I have been toying around with Erlang since quiet some time and finally made something that could be considered the de facto *Hello World* of Erlang. Unlike most of the other programming languages where concurrency is an added feature, Erlang was built around the concept of concurrent programming. If you love functional programming and can get over the weird Erlang syntax, learning Erlang will not be very difficult and is definitely worth the effort. I have been reading Joe Armstrong’s Programming Erlang: Software for a Concurrent World and will definitely recommend it to anyone starting out with Erlang. I am yet to dive into OTP, but so far, so good. :)

I have taken the naive recursive factorial algorithm and parallelized it to take advantage of multiple cores available on average system these days. Lets assume that we need to distribute the task of calculating *N* factorial over *K* processes. To do that, I have divided the set of integer {1…N} to *K* subsets, say S₁, S₂, …., S_{k}, such that

S₁ ∪ S₂ ∪ … ∪ S_{k} = {1…N} and S₁ ∩ S₂ ∩ … ∩ S_{k} = ∅

Where,

S₁ = [ 1, K+1, 2K+1, … , (x₁)*K+1 ];

x₁ : (x₁)*K + 1 <= N and (x₁+1)*K + 1 > N and x₁ ∈ ℤ

S₂ = [ 2, K+2, 2K+2, … , (x₂)*K+2 ];

x₂ : (x₂)*K + 2 <= N and (x₂+1)*K + 1 > N and x₂ ∈ ℤ

…

…

…

S_{k} = [ K, K+K, 2K+K, … , (x_{k})*K+2 ];

x_{k} : (x_{k})*K + 2 <= N and (x_{k}+1)*K + 1 > N and x_{k} ∈ ℤ

Product of all the elements in each of the sets in calculated in a separate thread and all these calculations, theoretically, can be done in parallel. These sub-products are then multiplied together to get the final factorial.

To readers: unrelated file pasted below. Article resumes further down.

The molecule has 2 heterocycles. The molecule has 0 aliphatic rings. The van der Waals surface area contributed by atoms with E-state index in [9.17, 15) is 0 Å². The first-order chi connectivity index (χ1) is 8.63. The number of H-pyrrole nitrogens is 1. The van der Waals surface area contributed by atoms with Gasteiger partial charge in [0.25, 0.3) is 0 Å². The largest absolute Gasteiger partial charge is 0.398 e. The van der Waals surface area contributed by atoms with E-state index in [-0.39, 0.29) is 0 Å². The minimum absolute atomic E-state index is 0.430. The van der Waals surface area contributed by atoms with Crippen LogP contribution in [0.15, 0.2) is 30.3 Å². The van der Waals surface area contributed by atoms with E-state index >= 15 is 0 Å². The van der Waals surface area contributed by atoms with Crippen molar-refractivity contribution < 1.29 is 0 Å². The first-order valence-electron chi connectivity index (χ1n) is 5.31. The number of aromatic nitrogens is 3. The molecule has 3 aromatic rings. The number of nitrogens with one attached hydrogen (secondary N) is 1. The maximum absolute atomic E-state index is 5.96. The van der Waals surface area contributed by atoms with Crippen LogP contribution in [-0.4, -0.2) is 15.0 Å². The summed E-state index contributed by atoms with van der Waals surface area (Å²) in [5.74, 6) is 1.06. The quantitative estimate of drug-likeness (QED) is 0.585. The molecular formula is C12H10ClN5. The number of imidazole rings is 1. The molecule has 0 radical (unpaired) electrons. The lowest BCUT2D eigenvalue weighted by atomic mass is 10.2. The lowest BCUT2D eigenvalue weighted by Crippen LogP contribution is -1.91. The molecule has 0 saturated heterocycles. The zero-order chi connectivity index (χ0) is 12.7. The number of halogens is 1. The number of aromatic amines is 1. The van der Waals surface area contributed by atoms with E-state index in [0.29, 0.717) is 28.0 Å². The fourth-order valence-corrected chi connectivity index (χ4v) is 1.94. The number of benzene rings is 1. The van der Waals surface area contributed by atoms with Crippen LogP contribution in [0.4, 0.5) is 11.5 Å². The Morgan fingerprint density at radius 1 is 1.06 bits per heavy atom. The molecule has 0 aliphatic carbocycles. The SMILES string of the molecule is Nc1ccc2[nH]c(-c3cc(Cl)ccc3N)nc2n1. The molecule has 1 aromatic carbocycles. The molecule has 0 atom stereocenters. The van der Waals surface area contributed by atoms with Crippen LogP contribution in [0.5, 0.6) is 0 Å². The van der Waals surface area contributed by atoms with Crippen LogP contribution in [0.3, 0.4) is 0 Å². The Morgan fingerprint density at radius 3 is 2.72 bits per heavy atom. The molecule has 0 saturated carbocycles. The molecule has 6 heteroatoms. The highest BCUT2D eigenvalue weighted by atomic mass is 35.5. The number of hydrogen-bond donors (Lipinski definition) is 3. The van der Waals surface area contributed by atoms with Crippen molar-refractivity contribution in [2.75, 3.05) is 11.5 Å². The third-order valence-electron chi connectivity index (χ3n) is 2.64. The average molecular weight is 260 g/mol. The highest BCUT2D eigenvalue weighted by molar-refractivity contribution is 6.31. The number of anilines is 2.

This is how it looks like:

*Update*: The algorithm described above works but is not the best way to find the factorial of a number and after some time on Google, I am convinced that Luschny’s is *the* resource on the internet if you are looking for something faster and has a factorial somewhere in it.

Also, this may not be the best language to implement this and this may not the best problem to parallelize. Nonetheless, if you run the code given below you’ll realize that this one makes a pretty good example of the limitations of parallelism as given by Amdahl’s Law:

The potential speedup gained by parallel execution of a program is limited by the portion that can be parallelized.

I am an Erlang beginner, and this could be very well a sub-optimal implementation. Do let me know, what you think of it and if you enjoyed reading this, you should follow me on twitter.

Start the Erlang shell

$ erlCompile the code

1> c(factorial).Call the calculate function

2> factorial:calculate(10000).

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